There is also less restriction on the wholesale of living shrimps. They need not necessarily pass through wholesalers or any of the wholesale markets, as long as the shrimps weigh less than 60kg. Fishermen can simply sell their freshly-caught shrimps to ordinary citizens by the sea, for example.
Transactions of frozen shrimps are much more predictable than living shrimps. Distributor and retailers cooperate on a pre-agreement basis, for both the price and the quantity to be supplied. As most of the frozen shrimps are imported, distributors in Hong Kong will make orders with the dealers from overseas. Once the shrimps arrive, distributors can send them to retailers directly. It is not required to pass through wholesale markets.
Primary wholesalers order shrimps in bulk and sell them to various secondary wholesalers. As stated in Marine Fish (Marketing) Ordinance Cap 291, all chilled shrimps must be landed and sold wholesale at one of the seven wholesale fish markets (Aberdeen, Shau Kei Wan, Kwun Tong, Cheung Sha Wan, Tuen Mun, Tai Po, Sai Kung) operated by the Fish Marketing Organization. After landing, they may then be sold wholesale at the food wholesale markets managed by the government, according to where the secondary wholesalers locate. Transactions between secondary wholesalers and retailers are made either first-come first-served or ordering. For the former, retailers will personally arrive at the wholesale markets to look for the shrimps they want. They will put a small slip of paper on top of the box of shrimps as indication. Their counterparts will then know the box is taken. For the latter, retailers will get in touch with the wholesaler (mostly by phone, or maybe online) to request the type and number of shrimps they want and ask for the price. Retailers can either come to the wholesale market to collect the reserved shrimps or they can be sent to retailers.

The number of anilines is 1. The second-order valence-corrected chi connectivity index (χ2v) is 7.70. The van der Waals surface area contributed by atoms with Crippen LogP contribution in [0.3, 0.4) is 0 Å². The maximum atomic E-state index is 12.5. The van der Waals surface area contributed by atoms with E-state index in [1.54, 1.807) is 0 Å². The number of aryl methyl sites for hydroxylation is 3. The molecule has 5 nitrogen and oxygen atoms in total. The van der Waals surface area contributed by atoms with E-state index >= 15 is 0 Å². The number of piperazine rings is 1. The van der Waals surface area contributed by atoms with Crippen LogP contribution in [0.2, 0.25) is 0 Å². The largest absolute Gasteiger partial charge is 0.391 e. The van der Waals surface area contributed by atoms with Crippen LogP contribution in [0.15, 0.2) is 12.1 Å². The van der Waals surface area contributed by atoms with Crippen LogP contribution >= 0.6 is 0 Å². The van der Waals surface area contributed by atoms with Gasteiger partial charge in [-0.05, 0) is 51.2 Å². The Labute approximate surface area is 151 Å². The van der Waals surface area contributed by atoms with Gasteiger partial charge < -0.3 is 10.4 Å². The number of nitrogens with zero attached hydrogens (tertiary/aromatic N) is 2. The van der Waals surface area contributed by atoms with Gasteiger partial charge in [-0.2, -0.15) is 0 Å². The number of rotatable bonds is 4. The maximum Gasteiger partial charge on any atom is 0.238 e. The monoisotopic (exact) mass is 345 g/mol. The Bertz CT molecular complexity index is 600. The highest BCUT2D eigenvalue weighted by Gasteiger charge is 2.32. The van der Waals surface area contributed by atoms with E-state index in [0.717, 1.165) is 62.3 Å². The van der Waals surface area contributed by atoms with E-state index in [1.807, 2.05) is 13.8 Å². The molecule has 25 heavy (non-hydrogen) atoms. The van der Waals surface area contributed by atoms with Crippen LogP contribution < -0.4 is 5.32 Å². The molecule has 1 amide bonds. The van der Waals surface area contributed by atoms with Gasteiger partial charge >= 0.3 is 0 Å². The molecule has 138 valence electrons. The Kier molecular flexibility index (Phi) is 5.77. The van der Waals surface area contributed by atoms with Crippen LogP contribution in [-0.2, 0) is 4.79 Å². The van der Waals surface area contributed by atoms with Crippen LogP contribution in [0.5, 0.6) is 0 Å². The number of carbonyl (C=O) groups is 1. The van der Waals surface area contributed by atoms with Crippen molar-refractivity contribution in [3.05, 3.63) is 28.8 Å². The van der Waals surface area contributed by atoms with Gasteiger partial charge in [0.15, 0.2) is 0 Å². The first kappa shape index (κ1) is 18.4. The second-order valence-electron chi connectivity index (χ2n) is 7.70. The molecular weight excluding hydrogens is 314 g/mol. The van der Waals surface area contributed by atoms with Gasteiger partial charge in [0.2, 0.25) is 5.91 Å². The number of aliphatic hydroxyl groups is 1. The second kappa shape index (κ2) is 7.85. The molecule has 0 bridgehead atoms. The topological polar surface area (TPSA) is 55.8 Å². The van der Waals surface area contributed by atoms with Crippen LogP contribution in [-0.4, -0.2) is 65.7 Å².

Wastes produced during production are mainly by frozen shrimps processing factories. Liquid waste (such as water from washing and cleaning) will pass through the sewage systems and reach the government’s sewage treatment facilities. They will be treated according to their waste component such as acidity level, temperature, odour etc. This may produce reusable clean water or processed liquid waste that is ready for disposal. Meanwhile, biosoil is the by-product of the treatment process. It is a solid waste that can be further decomposed into bioactive compounds like fertilizers and animal feed.
In the distribution and consumption stage, wastes induced from wholesale, retail and private consumption are not required to be specially treated before disposal as they are not particularly harmful to the environment. They follow the usual route of waste disposal. Solid wastes will be transferred to public refuse collection points by garbage truck and be transported to landfill sites for final disposal. They are mostly inedible parts of shrimps such as heads and shells. Since they do not come in an amount as great as they are in factories so wholesalers, retailers and consumers seldom bother to further process them. Nonetheless, unsold shrimps are very rare to be disposed of, as wholesalers or retailers tend to cut price at the last few operating hours in an attempt to get rid of all the stock in hand.
Lau Chung Kei
Liu Mei Ting
Siu Sin Tung